Monday, January 10, 2011

Anglo-American Literature & Law




Marshall, Bridget M. Maeshall
The transatlantic gothic novel and the law, 1790-1860
Ashgate Publishing Limited, Farnham, Surrey, England; Burlington, VT
2010, 214 pp.
ISBN: 9780754669951


Tracing the use of legal themes in the gothic novel, Bridget M. Marshall shows these devices reflect an outpouring of anxiety about the nature of justice. On both sides of the Atlantic, novelists like William Godwin, Mary Shelley, Charles Brockden Brown, and Hannah Crafts question the foundations of the Anglo-American justice system through their portrayals of criminal and judicial procedures and their use of found documents and legal forms as key plot devices. As gothic villains, from Walpole's Manfred to Godwin's Tyrrell to Stoker's Dracula, manipulate the law and legal system to expand their power, readers are confronted with a legal system that is not merely ineffective at stopping villains but actually enables them to inflict ever greater harm on their victims. By invoking actual laws like the Black Act in England or the Fugitive Slave Act in America, gothic novels connect the fantastic horrors that constitute their primary appeal with much more shocking examples of terror and injustice. Finally, the gothic novel's preoccupation with injustice is just one element of many that connects the genre to slave narratives and to the horrors of American slavery.

Contents:
Introduction: legal tangles and Gothic trappings
Things are not as they should be: the legal system in William Godwin's Caleb
Questioning the evidence of bodies and texts in Mary Shelley's Frankenstein
Reading unreadable texts and bodies: Charles Brockden Brown's Edgar Huntly
Slave narrative and the Gothic novel: Hannah Craft's The Bondwoman's Narrative
Closin arguments
Bibliography
Index.

Bridget M. Marshall is assistant professor of English at the University of Massachusetts, Lowell, USA.
De la misma A. vid. también, "Narrative justice: The gothic and the law in Anglo-America, 1790--1860" (January 1, 2004). Electronic Doctoral Dissertations for UMass Amherst. Paper AAI3152727. http://scholarworks.umass.edu/dissertations/AAI3152727
Abstract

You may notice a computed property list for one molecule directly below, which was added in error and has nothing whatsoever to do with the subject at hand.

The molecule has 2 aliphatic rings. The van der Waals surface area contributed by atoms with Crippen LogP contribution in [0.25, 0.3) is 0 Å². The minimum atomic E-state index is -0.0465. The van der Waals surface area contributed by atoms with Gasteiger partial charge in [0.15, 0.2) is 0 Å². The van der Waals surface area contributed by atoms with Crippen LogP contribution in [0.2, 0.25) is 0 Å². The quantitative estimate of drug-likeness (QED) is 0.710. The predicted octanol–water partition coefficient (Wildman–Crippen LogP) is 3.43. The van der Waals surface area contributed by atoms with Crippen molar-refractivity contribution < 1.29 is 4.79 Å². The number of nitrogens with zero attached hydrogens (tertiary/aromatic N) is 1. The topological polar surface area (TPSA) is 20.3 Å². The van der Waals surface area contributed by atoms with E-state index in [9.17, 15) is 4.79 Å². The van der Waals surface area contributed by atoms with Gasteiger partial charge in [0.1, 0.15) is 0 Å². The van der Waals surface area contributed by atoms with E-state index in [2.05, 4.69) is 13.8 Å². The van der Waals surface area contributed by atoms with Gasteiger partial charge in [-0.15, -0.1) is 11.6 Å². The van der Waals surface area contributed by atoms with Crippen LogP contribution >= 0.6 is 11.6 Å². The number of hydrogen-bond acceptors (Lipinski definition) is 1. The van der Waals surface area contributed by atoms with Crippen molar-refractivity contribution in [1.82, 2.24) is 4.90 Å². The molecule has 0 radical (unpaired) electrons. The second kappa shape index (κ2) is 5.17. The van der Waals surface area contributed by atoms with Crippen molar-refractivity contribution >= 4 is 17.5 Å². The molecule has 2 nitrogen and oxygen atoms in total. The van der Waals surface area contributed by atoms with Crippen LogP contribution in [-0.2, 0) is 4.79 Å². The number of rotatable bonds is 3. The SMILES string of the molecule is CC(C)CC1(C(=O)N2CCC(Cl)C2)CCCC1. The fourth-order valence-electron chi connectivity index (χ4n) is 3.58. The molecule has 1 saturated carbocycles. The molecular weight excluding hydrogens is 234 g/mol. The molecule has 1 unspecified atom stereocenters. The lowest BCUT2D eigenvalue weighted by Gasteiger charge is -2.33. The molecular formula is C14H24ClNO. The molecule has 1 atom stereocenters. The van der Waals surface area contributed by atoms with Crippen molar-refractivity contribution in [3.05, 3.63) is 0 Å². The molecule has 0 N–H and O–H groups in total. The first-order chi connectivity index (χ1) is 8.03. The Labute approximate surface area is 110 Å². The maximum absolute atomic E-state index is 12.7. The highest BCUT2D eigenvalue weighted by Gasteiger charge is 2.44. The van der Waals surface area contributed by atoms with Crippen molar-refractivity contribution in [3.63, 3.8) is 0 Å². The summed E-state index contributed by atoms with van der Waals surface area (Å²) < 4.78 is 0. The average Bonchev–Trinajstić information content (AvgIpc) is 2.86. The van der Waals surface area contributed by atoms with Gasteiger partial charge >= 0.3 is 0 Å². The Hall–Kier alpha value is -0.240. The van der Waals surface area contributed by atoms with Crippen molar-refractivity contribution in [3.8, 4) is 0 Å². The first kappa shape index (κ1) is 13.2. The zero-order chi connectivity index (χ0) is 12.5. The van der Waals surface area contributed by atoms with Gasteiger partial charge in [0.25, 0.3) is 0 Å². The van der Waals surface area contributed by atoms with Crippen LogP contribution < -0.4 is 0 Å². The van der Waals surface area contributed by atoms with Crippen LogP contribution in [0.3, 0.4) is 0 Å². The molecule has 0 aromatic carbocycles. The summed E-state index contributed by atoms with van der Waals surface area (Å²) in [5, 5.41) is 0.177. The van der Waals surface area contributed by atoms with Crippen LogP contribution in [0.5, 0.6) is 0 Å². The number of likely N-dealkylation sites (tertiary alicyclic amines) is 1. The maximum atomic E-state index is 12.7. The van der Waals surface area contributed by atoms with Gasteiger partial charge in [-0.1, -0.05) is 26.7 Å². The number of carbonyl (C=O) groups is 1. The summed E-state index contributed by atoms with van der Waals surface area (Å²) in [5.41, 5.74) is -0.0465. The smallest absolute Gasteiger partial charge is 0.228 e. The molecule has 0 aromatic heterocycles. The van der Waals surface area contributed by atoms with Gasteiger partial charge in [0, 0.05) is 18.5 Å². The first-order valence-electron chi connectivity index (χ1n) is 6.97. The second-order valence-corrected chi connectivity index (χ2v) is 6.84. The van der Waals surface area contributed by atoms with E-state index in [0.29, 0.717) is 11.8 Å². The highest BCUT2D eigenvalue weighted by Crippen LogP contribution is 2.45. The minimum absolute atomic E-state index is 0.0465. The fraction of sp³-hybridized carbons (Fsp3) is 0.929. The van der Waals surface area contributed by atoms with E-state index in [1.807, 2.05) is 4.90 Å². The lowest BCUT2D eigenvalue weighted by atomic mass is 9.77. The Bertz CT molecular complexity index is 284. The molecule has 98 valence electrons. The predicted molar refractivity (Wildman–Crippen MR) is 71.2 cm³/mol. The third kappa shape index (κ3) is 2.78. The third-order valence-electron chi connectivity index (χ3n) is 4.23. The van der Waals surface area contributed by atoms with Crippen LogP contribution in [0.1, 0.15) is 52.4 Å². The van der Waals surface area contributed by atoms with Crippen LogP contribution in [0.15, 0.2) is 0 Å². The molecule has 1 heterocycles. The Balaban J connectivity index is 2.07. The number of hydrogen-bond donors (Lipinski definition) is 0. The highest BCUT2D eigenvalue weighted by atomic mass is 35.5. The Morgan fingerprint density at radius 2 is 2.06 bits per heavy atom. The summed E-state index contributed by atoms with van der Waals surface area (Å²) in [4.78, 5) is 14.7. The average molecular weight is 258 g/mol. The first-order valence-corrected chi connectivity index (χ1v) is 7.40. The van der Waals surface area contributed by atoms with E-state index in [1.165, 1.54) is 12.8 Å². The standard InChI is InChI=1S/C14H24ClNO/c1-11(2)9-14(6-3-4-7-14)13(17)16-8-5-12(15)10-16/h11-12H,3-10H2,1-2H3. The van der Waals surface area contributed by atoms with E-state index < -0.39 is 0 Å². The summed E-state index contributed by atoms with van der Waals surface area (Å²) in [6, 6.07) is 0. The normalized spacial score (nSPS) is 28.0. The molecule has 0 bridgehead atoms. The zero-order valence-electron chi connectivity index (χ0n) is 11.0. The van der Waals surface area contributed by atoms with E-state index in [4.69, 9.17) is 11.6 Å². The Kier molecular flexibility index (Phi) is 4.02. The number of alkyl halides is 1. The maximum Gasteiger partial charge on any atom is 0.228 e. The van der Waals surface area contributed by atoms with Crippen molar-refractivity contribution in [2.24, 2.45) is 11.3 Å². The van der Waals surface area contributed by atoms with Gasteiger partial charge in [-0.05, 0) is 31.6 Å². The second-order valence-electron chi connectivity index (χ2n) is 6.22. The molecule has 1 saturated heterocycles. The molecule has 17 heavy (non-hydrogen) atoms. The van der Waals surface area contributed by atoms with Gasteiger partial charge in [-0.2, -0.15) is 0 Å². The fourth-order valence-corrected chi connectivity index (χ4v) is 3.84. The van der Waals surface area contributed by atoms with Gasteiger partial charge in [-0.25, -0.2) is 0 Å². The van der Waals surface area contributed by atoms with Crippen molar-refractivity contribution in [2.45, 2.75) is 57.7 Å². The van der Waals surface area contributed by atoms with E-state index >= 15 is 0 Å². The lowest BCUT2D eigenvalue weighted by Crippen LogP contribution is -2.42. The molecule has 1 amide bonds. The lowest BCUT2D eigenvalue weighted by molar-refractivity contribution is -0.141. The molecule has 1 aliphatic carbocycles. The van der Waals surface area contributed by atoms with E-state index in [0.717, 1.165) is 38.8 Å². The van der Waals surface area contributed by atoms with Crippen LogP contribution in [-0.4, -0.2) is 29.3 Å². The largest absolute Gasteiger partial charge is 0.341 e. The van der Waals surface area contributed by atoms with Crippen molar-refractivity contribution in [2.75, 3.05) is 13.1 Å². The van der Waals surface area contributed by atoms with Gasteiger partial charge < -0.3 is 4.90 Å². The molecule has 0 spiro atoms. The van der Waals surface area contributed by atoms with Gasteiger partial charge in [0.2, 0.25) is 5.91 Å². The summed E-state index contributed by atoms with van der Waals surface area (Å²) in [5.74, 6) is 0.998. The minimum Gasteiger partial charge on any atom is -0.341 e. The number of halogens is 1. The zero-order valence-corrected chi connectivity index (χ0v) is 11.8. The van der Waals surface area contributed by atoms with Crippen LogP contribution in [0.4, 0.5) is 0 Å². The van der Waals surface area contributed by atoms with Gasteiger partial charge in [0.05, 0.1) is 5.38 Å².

In nineteenth-century Britain and America, the form of the gothic novel, popularly known for its use of supernatural horror, elaborate framing narratives, and stereotypical villain-versus-maiden characters and plots, frequently wrestled with ethical dilemmas arising from uncertainty about the nature of justice. Gothic novels engage with legal issues and forms in both their plots and formal structures, revealing trans-Atlantic nineteenth-century social anxiety about the nature of justice. Gothic novels feature repeated incidents of innocents who are wrongfully imprisoned, punished, and otherwise victimized by the villain through the power of a callous, incompetent, or sham court, revealing authors' and audiences' concerns about the legitimacy and status of the justice system. In their elaborate meta-textual form, often involving confessions, legal documents, testimonies, and items put forward as "evidence" directly for the reader, gothic novels set up a forum with a possibility for a new kind of justice. Far from being merely the realm of the supernatural, or a masochistic fantasy, the gothic provides an imaginary world where authors and audiences experience the horrors of injustice from a safe distance and contemplate a more perfect means to justice. The only source of true justice in these novels is not the legal judiciary system, but the narrative (or poetic) justice provided by the author and/or reader through the narrative's frame. British and American gothic novels, as well as American slave narratives that rely on gothic conventions, engage our interest in fictional, terrorizing, horrifying stories in part to bring us to a consideration of more important, non-fictional situations in the real world, particularly around issues of social justice. The novels included in this study--William Godwin's Caleb Williams (1794), Mary Shelley's Frankenstein (1818), Charles Brockden Brown's Edgar Huntly (1799), and Hannah Crafts' The Bondwoman's Narrative (c.a. 1855-1861)--engage with the flaws of the legal system, portraying the real horrors of contemporary institutional injustices. The gothic's focus on the dark aspects of the human experience allowed an imaginary space for readers and writers to contemplate the possibility for justice in the real world.

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